News Walthamstow

Tower almost half the height of the Shard proposed for Blackhorse Lane

Outline plans for the mammoth project have now been submitted
By Victoria Munro

An illustration of the proposed redevelopment (Credit: NEAT)
An illustration of the proposed redevelopment (Credit: NEAT)

“Outline” plans for a mammoth development of up to 1,800 new homes in Blackhorse Lane have now been submitted by the world’s largest investment manager.

American company BlackRock Real Assets, who own the largest chunk of the Walthamstow industrial area after purchasing 11 acres for £51million in 2017, are partnering with housing developer NEAT on the project.

Waltham Forest Council has received detailed plans for one 18-storey block of 119 flats in Uplands Business Park and outline plans for eight further blocks, ranging from just over 22metres high to 145m high.

This means the largest tower could be as tall as Maine Tower in the Isle of Dogs, which is 42 storeys, and almost half the height of the Shard, which is 310m tall.

(Credit: NEAT)

This project forms a key part of Waltham Forest Council’s “masterplan” to gentrify the Blackhorse Lane area, which is also set to receive a £60K rebrand, including a new name.

A website dedicated to the development reads: “Waltham Forest is home to some of London’s most exciting cultural offerings. 

“Vibrant entertainment, excellent food and drink, dynamic local businesses, and interesting places to explore – these are the qualities also associated with Uplands Business Park which we want to promote.”

The developers state they will “replace the bulk of the industrial space first” and create over 1,000 “new high-quality jobs” by doing so.

(Credit: NEAT)

They also insist the project will cement “the borough of cultural [sic] legacy” and create a “major new waterside park open to all” in a site only a short distance from the Walthamstow Wetlands.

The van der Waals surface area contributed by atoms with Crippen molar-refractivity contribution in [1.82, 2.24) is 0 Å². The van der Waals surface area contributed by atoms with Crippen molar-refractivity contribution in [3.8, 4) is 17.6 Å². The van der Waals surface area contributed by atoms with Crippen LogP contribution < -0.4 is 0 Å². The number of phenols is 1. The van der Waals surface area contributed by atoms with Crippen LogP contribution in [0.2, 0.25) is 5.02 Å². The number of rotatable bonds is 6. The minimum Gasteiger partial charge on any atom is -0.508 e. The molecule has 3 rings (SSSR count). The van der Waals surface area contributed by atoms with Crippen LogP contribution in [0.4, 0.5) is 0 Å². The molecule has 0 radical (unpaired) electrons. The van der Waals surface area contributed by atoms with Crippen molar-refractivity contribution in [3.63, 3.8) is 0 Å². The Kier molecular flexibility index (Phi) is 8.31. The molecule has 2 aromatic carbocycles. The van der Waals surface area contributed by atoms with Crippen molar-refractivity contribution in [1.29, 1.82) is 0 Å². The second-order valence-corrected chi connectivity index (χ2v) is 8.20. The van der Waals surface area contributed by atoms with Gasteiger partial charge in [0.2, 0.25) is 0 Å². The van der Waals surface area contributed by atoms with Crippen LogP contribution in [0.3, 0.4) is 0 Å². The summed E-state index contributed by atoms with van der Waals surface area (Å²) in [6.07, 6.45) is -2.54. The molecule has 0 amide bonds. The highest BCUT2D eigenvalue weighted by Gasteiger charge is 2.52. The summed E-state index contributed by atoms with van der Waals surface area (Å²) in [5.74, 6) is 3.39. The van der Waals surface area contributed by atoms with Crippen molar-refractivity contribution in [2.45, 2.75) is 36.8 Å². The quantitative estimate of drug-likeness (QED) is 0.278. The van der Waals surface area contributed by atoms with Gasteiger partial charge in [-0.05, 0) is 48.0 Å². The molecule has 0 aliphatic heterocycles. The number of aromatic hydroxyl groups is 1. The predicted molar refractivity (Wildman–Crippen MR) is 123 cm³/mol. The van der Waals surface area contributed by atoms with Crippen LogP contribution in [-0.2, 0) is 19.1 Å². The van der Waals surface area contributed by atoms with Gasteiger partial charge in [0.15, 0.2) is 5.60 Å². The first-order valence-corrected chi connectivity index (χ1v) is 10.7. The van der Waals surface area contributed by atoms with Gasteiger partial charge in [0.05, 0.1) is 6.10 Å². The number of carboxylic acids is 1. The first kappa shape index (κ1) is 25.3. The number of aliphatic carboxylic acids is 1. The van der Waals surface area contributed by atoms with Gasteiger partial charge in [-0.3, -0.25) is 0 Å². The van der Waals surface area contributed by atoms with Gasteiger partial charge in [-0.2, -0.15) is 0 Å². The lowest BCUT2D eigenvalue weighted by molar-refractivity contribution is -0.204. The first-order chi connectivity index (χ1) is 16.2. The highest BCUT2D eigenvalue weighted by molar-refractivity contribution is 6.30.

Of the initial block of 119 homes being built first, they state that 35% “will be affordable to rent and buy”, although this can include flats that are only 20% cheaper than local market rates.

A press release sent to the Echo promises a “large increase in the cultural offer on site” and that the developers are “guided by an ambition to be as sustainable as possible”, such as by planting over 100 new trees. 

Brian Reynolds of NEAT Developments said: “Following close to two years of engagement with the local community, we are delighted to have submitted our plan for a new neighbourhood on Blackhorse Lane to Waltham Forest Council. 

“Our proposals will ensure that modern, industrial floorspace is provided for local makers and creators, combining with new homes and a wide variety of cultural uses to create an exciting new future for Uplands Business Park. Innovative ‘stacked industrial’ units will increase the amount of employment space overall.

(Credit: NEAT)

“Many in the community told us that they were excited about the creation of access to the Wetlands alongside new café, restaurant, shopping and leisure options in the neighbourhood. We want this to be accessible to everyone and created with the highest sustainable methods, prioritising cyclists and pedestrians over vehicles.

“We look forward to working with Waltham Forest Council over the forthcoming months as we progress towards a Planning Committee date.”

In the August issue of the Echo [p13], Blackhorse Lane resident Bea Aladine wrote she was surprised to read of the initial plans and questioned how much residents had been consulted.

(Credit: NEAT)

She wrote: “I would like to challenge the claim that they have presented these plans to residents. Which residents and when? I haven’t met anyone here that has seen anything.”

Responding to the project in general, she added: “This is a bit much for Blackhorse Lane… [It] would darken and overshadow the neighbouring properties and have a detrimental effect on the area’s general ethereal atmosphere. 

“Blackhorse Lane is relatively quiet for a main road and the road itself has been narrowed by the expansion of the cycle lanes so it’s not suitable for such mammoth blocks and a huge influx of people.”

A date for the planning committee meeting to consider the outline plans has yet to be set.

A further application will need to be submitted in future with full details of the remaining eight blocks.